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Human Genetics

, Volume 133, Issue 9, pp 1075–1082 | Cite as

Amniotic fluid RNA gene expression profiling provides insights into the phenotype of Turner syndrome

  • Lauren J. MassinghamEmail author
  • Kirby L. Johnson
  • Thomas M. Scholl
  • Donna K. Slonim
  • Heather C. Wick
  • Diana W. Bianchi
Original Investigation

Abstract

Turner syndrome is a sex chromosome aneuploidy with characteristic malformations. Amniotic fluid, a complex biological material, could contribute to the understanding of Turner syndrome pathogenesis. In this pilot study, global gene expression analysis of cell-free RNA in amniotic fluid supernatant was utilized to identify specific genes/organ systems that may play a role in Turner syndrome pathophysiology. Cell-free RNA from amniotic fluid of five mid-trimester Turner syndrome fetuses and five euploid female fetuses matched for gestational age was extracted, amplified, and hybridized onto Affymetrix® U133 Plus 2.0 arrays. Significantly differentially regulated genes were identified using paired t tests. Biological interpretation was performed using Ingenuity Pathway Analysis and BioGPS gene expression atlas. There were 470 statistically significantly differentially expressed genes identified. They were widely distributed across the genome. XIST was significantly down-regulated (p < 0.0001); SHOX was not differentially expressed. One of the most highly represented organ systems was the hematologic/immune system, distinguishing the Turner syndrome transcriptome from other aneuploidies we previously studied. Manual curation of the differentially expressed gene list identified genes of possible pathologic significance, including NFATC3, IGFBP5, and LDLR. Transcriptomic differences in the amniotic fluid of Turner syndrome fetuses are due to genome-wide dysregulation. The hematologic/immune system differences may play a role in early-onset autoimmune dysfunction. Other genes identified with possible pathologic significance are associated with cardiac and skeletal systems, which are known to be affected in females with Turner syndrome. The discovery-driven approach described here may be useful in elucidating novel mechanisms of disease in Turner syndrome.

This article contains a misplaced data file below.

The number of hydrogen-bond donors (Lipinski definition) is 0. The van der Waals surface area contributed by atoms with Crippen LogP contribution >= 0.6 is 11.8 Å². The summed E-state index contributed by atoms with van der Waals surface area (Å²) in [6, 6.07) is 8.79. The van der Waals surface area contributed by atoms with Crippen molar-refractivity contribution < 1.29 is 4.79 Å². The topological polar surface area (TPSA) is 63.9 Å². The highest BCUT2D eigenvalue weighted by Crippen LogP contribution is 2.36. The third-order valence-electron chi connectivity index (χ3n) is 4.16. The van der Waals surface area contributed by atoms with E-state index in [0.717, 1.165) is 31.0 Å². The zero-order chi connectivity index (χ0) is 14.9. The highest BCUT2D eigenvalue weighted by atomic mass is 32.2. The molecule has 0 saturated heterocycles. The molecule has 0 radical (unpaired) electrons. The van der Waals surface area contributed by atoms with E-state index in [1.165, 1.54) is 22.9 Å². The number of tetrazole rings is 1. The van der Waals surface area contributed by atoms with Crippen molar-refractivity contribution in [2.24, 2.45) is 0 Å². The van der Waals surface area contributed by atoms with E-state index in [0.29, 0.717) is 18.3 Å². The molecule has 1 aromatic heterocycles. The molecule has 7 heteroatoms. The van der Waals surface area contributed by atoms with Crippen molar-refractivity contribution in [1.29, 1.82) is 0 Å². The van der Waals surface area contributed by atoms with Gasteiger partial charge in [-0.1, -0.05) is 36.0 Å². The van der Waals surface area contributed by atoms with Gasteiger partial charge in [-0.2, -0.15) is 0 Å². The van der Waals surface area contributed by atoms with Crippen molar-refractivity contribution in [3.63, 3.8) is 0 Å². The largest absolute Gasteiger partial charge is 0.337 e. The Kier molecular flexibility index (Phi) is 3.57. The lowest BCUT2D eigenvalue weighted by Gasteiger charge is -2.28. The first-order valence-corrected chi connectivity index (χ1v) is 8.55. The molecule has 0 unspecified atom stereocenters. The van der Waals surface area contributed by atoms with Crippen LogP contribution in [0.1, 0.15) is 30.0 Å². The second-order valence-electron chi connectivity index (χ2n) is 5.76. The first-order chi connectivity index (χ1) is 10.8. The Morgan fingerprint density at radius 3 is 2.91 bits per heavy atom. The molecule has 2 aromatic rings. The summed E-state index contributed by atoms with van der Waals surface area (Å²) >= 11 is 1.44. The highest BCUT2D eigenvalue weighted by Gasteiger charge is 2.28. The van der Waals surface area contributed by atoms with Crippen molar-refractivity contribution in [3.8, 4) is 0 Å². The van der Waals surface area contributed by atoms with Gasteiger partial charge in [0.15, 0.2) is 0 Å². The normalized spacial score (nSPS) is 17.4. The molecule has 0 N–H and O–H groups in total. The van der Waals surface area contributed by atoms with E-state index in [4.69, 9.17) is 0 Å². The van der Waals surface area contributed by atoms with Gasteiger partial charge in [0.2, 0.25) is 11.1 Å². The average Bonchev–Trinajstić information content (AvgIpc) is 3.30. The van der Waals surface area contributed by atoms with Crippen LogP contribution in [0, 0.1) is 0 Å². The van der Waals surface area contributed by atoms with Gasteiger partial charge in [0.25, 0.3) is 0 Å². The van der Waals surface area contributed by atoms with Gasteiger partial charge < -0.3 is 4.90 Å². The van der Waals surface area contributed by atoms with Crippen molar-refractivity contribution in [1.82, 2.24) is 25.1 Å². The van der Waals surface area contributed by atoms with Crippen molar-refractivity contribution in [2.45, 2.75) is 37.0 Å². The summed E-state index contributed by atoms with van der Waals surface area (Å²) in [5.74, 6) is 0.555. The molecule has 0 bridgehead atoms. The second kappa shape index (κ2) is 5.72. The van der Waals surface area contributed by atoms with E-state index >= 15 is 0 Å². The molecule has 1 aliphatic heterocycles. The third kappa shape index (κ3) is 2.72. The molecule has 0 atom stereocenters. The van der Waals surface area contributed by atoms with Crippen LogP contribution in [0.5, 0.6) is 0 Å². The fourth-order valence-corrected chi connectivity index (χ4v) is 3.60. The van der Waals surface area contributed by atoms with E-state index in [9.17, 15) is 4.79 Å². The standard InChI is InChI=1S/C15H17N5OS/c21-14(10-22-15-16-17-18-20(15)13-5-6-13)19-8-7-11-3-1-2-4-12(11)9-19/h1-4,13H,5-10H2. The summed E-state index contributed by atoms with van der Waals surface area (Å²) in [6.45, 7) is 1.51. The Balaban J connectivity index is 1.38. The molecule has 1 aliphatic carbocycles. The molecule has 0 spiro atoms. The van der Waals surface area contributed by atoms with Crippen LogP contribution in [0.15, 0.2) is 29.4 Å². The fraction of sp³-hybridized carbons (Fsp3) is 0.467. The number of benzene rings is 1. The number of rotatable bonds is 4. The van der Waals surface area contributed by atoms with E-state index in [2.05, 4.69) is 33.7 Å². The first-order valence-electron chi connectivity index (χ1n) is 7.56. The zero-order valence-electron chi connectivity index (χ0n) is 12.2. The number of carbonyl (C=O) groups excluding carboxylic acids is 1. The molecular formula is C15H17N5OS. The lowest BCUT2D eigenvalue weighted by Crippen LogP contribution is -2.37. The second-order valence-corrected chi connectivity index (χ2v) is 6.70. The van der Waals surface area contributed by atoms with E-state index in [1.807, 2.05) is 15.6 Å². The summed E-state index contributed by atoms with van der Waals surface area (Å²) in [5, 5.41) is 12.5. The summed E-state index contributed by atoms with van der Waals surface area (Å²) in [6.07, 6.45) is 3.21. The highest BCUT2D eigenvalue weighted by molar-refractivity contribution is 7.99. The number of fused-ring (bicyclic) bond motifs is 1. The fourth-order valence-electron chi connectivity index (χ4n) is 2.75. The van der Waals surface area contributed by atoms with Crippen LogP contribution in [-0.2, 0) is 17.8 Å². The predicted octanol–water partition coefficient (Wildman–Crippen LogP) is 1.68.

Keywords

Amniotic Fluid Ingenuity Pathway Analysis Turner Syndrome Amniotic Fluid Sample Ingenuity Pathway Analysis Analysis 
These keywords were added by machine and not by the authors. This process is experimental and the keywords may be updated as the learning algorithm improves.

Notes

Acknowledgments

Funding for this study was provided by the Eunice Kennedy Shriver National Institute of Child Health and Human Development [R01 HD42053-10 to DWB and R01 HD058880-04 to DKS].

Conflict of interest

The authors declare no conflict of interest.

Supplementary material

439_2014_1448_MOESM1_ESM.xls (88 kb)
Differentially up-regulated Turner syndrome gene list. (XLS 87 kb)
439_2014_1448_MOESM2_ESM.xls (70 kb)
Differentially down-regulated Turner syndrome gene list. (XLS 69 kb)
439_2014_1448_MOESM3_ESM.xls (18 kb)
Chi square analysis of gene dysregulation distribution. (XLS 18 kb)
439_2014_1448_MOESM4_ESM.xls (38 kb)
Turner syndrome transcriptome organ-specific genes identified by BioGPS. (XLS 38 kb)
439_2014_1448_MOESM5_ESM.xls (37 kb)
Turner syndrome transcriptome top biological functions identified by IPA. (XLS 37 kb)

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Copyright information

© Springer-Verlag Berlin Heidelberg 2014

Authors and Affiliations

  • Lauren J. Massingham
    • 1
    Email author
  • Kirby L. Johnson
    • 2
  • Thomas M. Scholl
    • 3
  • Donna K. Slonim
    • 2
    • 4
  • Heather C. Wick
    • 4
  • Diana W. Bianchi
    • 1
  1. 1.Mother Infant Research Institute and Department of PediatricsFloating Hospital for Children at Tufts Medical CenterBostonUSA
  2. 2.Tufts University School of MedicineBostonUSA
  3. 3.Integrated Genetics, Esoterix Genetic LaboratoriesLLC, A Subsidiary of Laboratory Corporation of America® HoldingsWestboroughUSA
  4. 4.Department of Computer ScienceTufts UniversityMedfordUSA

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